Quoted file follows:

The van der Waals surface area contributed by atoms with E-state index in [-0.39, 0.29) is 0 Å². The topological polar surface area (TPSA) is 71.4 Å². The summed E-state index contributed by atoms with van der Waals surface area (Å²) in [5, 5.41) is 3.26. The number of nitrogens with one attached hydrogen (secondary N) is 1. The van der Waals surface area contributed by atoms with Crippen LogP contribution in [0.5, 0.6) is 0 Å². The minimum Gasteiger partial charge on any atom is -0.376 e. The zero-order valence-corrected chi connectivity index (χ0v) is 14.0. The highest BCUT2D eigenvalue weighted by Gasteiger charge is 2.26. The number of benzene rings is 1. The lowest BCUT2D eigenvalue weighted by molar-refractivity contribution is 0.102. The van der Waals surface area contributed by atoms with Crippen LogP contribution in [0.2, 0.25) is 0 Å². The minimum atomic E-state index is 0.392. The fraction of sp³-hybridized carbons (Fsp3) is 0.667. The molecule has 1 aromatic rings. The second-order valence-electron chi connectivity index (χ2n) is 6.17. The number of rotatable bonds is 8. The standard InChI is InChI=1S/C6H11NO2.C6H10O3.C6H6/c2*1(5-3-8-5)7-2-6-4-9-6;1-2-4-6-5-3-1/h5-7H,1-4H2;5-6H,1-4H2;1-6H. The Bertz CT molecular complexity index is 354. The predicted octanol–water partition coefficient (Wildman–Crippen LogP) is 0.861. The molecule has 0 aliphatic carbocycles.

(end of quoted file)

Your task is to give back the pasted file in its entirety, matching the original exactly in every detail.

The van der Waals surface area contributed by atoms with E-state index in [-0.39, 0.29) is 0 Å². The topological polar surface area (TPSA) is 71.4 Å². The summed E-state index contributed by atoms with van der Waals surface area (Å²) in [5, 5.41) is 3.26. The number of nitrogens with one attached hydrogen (secondary N) is 1. The van der Waals surface area contributed by atoms with Crippen LogP contribution in [0.5, 0.6) is 0 Å². The minimum Gasteiger partial charge on any atom is -0.376 e. The zero-order valence-corrected chi connectivity index (χ0v) is 14.0. The highest BCUT2D eigenvalue weighted by Gasteiger charge is 2.26. The number of benzene rings is 1. The lowest BCUT2D eigenvalue weighted by molar-refractivity contribution is 0.102. The van der Waals surface area contributed by atoms with Crippen LogP contribution in [0.2, 0.25) is 0 Å². The minimum atomic E-state index is 0.392. The fraction of sp³-hybridized carbons (Fsp3) is 0.667. The molecule has 1 aromatic rings. The second-order valence-electron chi connectivity index (χ2n) is 6.17. The number of rotatable bonds is 8. The standard InChI is InChI=1S/C6H11NO2.C6H10O3.C6H6/c2*1(5-3-8-5)7-2-6-4-9-6;1-2-4-6-5-3-1/h5-7H,1-4H2;5-6H,1-4H2;1-6H. The Bertz CT molecular complexity index is 354. The predicted octanol–water partition coefficient (Wildman–Crippen LogP) is 0.861. The molecule has 0 aliphatic carbocycles.